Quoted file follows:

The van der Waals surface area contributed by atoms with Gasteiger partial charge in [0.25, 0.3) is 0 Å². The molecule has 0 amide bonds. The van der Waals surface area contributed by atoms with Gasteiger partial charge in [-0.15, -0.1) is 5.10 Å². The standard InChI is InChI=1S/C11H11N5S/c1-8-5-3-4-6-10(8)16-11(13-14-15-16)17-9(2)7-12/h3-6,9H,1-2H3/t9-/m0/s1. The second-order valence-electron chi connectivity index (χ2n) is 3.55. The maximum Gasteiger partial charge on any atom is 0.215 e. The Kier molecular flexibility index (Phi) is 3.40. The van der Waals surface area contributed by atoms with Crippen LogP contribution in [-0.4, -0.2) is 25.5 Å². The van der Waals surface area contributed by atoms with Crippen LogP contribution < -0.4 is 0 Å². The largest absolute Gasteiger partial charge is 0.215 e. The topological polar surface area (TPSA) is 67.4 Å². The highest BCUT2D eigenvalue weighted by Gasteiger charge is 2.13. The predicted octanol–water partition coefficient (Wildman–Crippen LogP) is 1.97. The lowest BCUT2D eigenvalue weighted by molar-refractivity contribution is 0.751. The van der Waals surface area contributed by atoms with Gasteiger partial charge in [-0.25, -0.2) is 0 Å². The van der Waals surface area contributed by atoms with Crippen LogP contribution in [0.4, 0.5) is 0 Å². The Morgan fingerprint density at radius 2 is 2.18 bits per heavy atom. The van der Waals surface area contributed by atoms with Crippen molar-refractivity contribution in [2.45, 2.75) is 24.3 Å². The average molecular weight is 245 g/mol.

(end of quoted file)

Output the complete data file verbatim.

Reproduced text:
The van der Waals surface area contributed by atoms with Gasteiger partial charge in [0.25, 0.3) is 0 Å². The molecule has 0 amide bonds. The van der Waals surface area contributed by atoms with Gasteiger partial charge in [-0.15, -0.1) is 5.10 Å². The standard InChI is InChI=1S/C11H11N5S/c1-8-5-3-4-6-10(8)16-11(13-14-15-16)17-9(2)7-12/h3-6,9H,1-2H3/t9-/m0/s1. The second-order valence-electron chi connectivity index (χ2n) is 3.55. The maximum Gasteiger partial charge on any atom is 0.215 e. The Kier molecular flexibility index (Phi) is 3.40. The van der Waals surface area contributed by atoms with Crippen LogP contribution in [-0.4, -0.2) is 25.5 Å². The van der Waals surface area contributed by atoms with Crippen LogP contribution < -0.4 is 0 Å². The largest absolute Gasteiger partial charge is 0.215 e. The topological polar surface area (TPSA) is 67.4 Å². The highest BCUT2D eigenvalue weighted by Gasteiger charge is 2.13. The predicted octanol–water partition coefficient (Wildman–Crippen LogP) is 1.97. The lowest BCUT2D eigenvalue weighted by molar-refractivity contribution is 0.751. The van der Waals surface area contributed by atoms with Gasteiger partial charge in [-0.25, -0.2) is 0 Å². The van der Waals surface area contributed by atoms with Crippen LogP contribution in [0.4, 0.5) is 0 Å². The Morgan fingerprint density at radius 2 is 2.18 bits per heavy atom. The van der Waals surface area contributed by atoms with Crippen molar-refractivity contribution in [2.45, 2.75) is 24.3 Å². The average molecular weight is 245 g/mol.